In a short period of time, Mary would experience the pain and loss that make her the most excellent intercessor for women, especially those who have lost children or who have had to deal with the diagnosis of an incurable disease that will affect their child’s entire life.

Mary would have heard Pilate’s sentence: scourging, crown of thorns, and finally crucifixion.  I’m sure that those words, that moment, burned into her brain, just as hearing the doctor say my daughter’s heart was slowly giving out is a moment I cannot forget.

While she may not have been present for the actual scourging and crowning of thorns, we know that Jesus met with her on the Road to Calvary and she would’ve seen the damage done to his body – suffering from which she couldn’t protect Him.  How difficult it is for a mother to see her child suffer – and how much more so when the innocent suffers for the misdeeds of others.

Mary was at the foot of the Cross where she would’ve been witness to the cruelty of the soldiers and the jeering crowd.  It was from that vantage point that she watched her baby die.  I was blessed in that I was able to hold my daughter, to sing to her as she left us, but, Mary did not even have that comfort. She could do nothing but watch helplessly.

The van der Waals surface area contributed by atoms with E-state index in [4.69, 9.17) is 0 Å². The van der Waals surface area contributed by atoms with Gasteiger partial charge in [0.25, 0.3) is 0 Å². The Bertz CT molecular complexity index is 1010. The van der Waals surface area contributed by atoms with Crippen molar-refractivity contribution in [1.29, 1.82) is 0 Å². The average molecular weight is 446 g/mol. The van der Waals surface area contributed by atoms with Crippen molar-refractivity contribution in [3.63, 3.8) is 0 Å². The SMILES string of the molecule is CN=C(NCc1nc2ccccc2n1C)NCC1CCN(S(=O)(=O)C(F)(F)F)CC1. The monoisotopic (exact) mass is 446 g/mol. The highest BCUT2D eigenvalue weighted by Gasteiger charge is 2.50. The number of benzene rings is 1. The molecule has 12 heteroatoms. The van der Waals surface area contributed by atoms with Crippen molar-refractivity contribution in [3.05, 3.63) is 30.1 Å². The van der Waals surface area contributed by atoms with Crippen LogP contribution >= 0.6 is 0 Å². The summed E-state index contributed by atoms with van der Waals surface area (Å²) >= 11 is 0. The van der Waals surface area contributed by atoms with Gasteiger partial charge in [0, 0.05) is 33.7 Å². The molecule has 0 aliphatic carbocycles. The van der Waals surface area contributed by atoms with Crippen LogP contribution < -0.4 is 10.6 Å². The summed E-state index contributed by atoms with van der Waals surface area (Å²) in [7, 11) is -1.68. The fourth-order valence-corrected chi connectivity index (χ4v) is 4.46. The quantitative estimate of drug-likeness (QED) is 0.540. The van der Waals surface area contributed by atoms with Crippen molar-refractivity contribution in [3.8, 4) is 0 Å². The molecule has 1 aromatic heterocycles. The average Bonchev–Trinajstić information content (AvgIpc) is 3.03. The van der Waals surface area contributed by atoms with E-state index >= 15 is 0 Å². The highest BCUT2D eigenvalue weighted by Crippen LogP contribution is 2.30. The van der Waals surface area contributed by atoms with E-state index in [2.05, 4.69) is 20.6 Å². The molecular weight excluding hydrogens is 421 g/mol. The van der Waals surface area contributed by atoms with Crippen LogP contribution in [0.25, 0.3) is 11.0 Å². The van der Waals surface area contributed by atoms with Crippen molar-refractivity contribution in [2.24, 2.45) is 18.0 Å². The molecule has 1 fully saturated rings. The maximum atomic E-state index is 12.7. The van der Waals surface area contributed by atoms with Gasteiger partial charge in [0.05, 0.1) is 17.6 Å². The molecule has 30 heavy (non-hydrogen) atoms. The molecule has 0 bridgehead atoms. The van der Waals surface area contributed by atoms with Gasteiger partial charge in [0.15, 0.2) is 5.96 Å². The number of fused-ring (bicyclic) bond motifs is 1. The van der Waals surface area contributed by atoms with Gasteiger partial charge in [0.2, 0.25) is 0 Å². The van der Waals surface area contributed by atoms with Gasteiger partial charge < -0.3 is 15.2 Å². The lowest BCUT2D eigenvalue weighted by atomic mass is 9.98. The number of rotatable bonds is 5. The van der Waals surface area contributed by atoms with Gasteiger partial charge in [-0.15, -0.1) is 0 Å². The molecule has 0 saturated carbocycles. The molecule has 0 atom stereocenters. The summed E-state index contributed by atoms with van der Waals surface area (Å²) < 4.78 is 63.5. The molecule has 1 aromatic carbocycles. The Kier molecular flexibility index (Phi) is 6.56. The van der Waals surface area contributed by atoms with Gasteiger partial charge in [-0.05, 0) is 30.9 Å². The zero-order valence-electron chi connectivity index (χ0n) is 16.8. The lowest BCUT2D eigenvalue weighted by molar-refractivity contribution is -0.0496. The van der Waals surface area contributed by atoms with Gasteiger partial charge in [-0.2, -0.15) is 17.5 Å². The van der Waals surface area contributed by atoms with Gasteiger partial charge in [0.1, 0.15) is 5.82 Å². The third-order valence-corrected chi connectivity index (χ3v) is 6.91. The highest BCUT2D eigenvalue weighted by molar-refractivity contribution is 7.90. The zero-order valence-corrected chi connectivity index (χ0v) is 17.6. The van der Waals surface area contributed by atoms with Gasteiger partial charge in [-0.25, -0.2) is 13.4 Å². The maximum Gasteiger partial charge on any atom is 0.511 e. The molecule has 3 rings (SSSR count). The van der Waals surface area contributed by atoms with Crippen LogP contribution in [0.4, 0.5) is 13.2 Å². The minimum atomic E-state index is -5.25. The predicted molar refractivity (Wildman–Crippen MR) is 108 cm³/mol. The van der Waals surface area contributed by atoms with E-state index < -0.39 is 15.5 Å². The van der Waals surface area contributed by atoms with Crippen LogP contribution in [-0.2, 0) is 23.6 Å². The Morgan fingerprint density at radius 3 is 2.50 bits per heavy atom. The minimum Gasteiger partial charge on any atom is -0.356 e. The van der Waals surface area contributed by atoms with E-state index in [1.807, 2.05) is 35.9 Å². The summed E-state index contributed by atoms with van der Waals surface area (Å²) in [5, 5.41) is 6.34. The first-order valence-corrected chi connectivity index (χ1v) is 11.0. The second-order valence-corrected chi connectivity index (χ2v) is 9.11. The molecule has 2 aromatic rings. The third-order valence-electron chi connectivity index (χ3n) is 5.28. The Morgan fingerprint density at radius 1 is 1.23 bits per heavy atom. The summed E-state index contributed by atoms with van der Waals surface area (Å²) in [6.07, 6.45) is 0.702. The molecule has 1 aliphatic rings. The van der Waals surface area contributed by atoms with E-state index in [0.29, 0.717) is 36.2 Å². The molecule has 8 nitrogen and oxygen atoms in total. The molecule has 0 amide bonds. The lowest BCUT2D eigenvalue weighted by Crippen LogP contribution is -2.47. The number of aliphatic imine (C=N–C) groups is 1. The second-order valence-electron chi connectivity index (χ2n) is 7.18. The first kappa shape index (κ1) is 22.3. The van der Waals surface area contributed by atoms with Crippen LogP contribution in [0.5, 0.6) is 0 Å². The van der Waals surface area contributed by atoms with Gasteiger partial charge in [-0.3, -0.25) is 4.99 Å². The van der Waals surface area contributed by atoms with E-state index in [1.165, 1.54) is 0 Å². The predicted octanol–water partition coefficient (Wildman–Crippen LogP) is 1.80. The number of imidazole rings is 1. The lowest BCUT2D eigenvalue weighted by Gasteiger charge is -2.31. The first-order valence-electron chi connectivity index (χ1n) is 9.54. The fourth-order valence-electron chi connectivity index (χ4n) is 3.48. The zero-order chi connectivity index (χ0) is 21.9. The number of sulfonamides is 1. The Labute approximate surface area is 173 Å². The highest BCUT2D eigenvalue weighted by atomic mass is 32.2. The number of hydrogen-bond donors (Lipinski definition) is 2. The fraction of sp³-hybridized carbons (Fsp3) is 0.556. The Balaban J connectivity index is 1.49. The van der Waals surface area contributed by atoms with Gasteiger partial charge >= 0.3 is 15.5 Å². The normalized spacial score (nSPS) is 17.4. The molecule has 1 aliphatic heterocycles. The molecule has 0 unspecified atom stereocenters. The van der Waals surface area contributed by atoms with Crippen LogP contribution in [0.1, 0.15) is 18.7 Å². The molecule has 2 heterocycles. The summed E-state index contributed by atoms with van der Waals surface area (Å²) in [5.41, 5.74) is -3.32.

The sixth Sorrow is the Descent from the Cross.  Mary was finally able to hold Jesus in her arms and say her goodbyes.  She must have wept bitterly.

The final Sorrow in many ways is the hardest to handle: the Burial of Jesus.  There is a finality to burial that is difficult to bear.  You can no longer hope that there’s been a mistake…you know you will never see your living child again in this world, and Heaven is a long way from your mind when you are saying that final goodbye to your baby.

For Mary, all of her Sorrows were tempered and balanced by joy.  The sad stable became the joyous location of our Savior’s birth. She lost and then found Jesus in the Temple.  Even the sorrow of the crucifixion and burial are swiftly followed by the Resurrection.

I have had many dark moments in the days since my daughter died.  Today would’ve been my daughter’s second birthday; Memorial Day will mark two years since she left us.  Mary has been my constant companion on this journey even when I’m not aware of it.  I realized while writing this that the due date for my current pregnancy is the Feast of the Sorrows of Mary, September 15th.   Mary is uniquely qualified to walk with us mothers through our joys and sorrows.  Her mission is always to bring us to her Son, Jesus, and by uniting our sorrows with hers, we are transported to the foot of the Cross.

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The Blessed Virgin Mary grants seven graces to the souls who honor her daily by meditating on her tears and sorrows. This devotion was passed on by St. Bridget.